You don't need to, and shouldn't, write any traits for this. Just have an enum Token and a struct Tokenizer, and implement the next function as an inherent method on Tokenizer:

impl Tokenizer {
    pub fn next_token(&mut self) -> Option<Token> {
        // code goes here

You can also implement the Iterator trait for Tokenizer. This will give you the equivalent of your scan function for free as

let tokens: Vec<Token> = Tokenizer::new("1 + 2 * 3").collect();

Rust splits "storing data" and "abstracting over behavior" into two language constructs (struct/enum and trait, respectively). This is unlike C++, which uses class for both. In Rust, you only need to write your own trait when you have an interface that's implemented by multiple concrete types (struct, enum, primitive types) and you want to write functions that work for any data that implements that interface. Needing to write your own trait is relatively rare: struct and enum should be your bread and butter.


Another thing about Rust is that it enforces UTF8 boundaries in its Strings, but still indexes by byte offset (so that it take constant time). That means, for example, if you try to index into the middle of an emoji with suffix = &s[pos..], you're going to panic. As such you may want to:

  • Confirm you're working with an ascii String ahead of time so you don't have to worry about it
    • Or just filter all non-ascii out ahead of time since you seem to ignore unrecognized inputs
  • Use chars and be mindful of their UTF8 length to maintain position
  • Use chars and discard parsed input as you go instead of maintaining position
  • Work with Vec<char> instead
  • Work with Vec<u8> instead (but this is often unergonomic to output)

Thank you for all the answers so far!

In regards to the Tokenizer and Tokenize class that I have in C++. Does that mean the Tokenize class/ struct is unnecessary since all the corresponding functions (next, scan, show) are implemented directly in the Tokenizer?
So in Rust the C++ source code and header are mixed because signatures don't need to be defined? Would it be technically possible to then write all the source code of ast, parser, tokenizer cpp and h in one single .rs file? Because it sounds like the differentiation is not mandatory (maybe good for better reading).

And I have another question for this part:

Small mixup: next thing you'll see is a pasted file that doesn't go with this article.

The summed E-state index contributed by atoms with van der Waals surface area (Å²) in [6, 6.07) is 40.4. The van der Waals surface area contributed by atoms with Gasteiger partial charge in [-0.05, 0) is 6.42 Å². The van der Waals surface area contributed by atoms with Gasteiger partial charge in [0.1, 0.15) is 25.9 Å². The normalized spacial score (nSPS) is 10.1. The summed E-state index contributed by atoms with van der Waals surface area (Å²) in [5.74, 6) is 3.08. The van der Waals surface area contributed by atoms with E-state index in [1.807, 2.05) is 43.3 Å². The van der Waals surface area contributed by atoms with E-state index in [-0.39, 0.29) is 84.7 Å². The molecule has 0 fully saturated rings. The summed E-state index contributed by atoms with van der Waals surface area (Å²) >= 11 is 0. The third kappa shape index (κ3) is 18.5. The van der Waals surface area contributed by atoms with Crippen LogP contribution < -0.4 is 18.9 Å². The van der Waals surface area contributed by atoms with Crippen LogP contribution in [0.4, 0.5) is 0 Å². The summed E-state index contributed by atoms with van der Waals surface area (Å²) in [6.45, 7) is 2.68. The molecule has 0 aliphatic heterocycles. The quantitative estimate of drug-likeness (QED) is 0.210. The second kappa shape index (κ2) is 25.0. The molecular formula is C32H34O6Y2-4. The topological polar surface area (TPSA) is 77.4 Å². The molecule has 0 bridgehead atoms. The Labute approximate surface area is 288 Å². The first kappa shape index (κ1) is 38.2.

impl Tokenizer {
 fn tokenize(&mut self, text: &str) -> Vec<Token_t> {
      self.current_position = 0;

I now understand why &mut is necessary, since Rust unique ownership requires mut to make variables changable. But doesn't it make the whole struct changable? Why is it necessary to have text: &str as a parameter and not:

struct Tokenizer {
    current_position: usize,
    text: string

impl Tokenizer {
    fn tokenize(&mut self) -> Vec<Token_t> {
        self.current_position = 0;
        self.text = "";

You can bring algorithms and high-level organization over from C++, but I would be cautious about trying to translate classes and inheritance hierarchies over 1-to-1. They're not a great fit because Rust isn't really an object-oriented language. Data and behavior aren't as tightly coupled as they are in C++.

Rust works best if you think of nouns as structs or enums and verbs as functions or traits. You'll want to avoid the whole "nounifying verbs" trope that's so common in C++ and Java. Naming a struct "Tokenizer" is suspect. Tokenizing is an action. It's not a thing.

Breaking out of the OO mindset means not always trying to shoehorn code into a class/struct/trait/impl. I'd probably go with a free function. It can help to treat your code like a library that will be used by other people and think about what the ideal external API would be. If I were a library user this would be a nice API entry point:

fn tokenize(expr: &str) -> Vec<Token>;

The return type suggests that there should be a struct or enum for tokens:

enum Token { ... }

Notice how the verb "tokenize" is a function and the noun "token" is an enum.

Where's current_position, you ask? It would be a local variable inside of tokenize. It wouldn't really need to be exposed to callers.

This would be a perfectly good design for small expressions. I wouldn't complicate it with on-demand tokenization. However, if you did want to take a streaming approach then you could upgrade this by switching to the Iterator-based approach @cole-miller described.

struct TokenIterator {
    expr: String,
    position: usize,

impl Iterator for TokenIterator {
    type Item = Token;

    fn next(&mut self) -> Option<Self::Item> {

tokenize can remain a free function:

fn tokenize(expr: &str) -> impl Iterator<Item = Token> {
    TokenIterator { expr, position: 0 }

It can even do a bit of encapsulation: if it returns impl Iterator then TokenIterator doesn't need to be exposed in the public API. It could be a private struct that users don't even see.

Right, Rust doesn't split code between headers and implementation files. The compiler takes care of checking that references to an item in another module or another crate have the correct type signature. And yes, you can get rid of the Tokenize trait.

I would also suggest to look at the implementation of the rust compiler lexer which is located there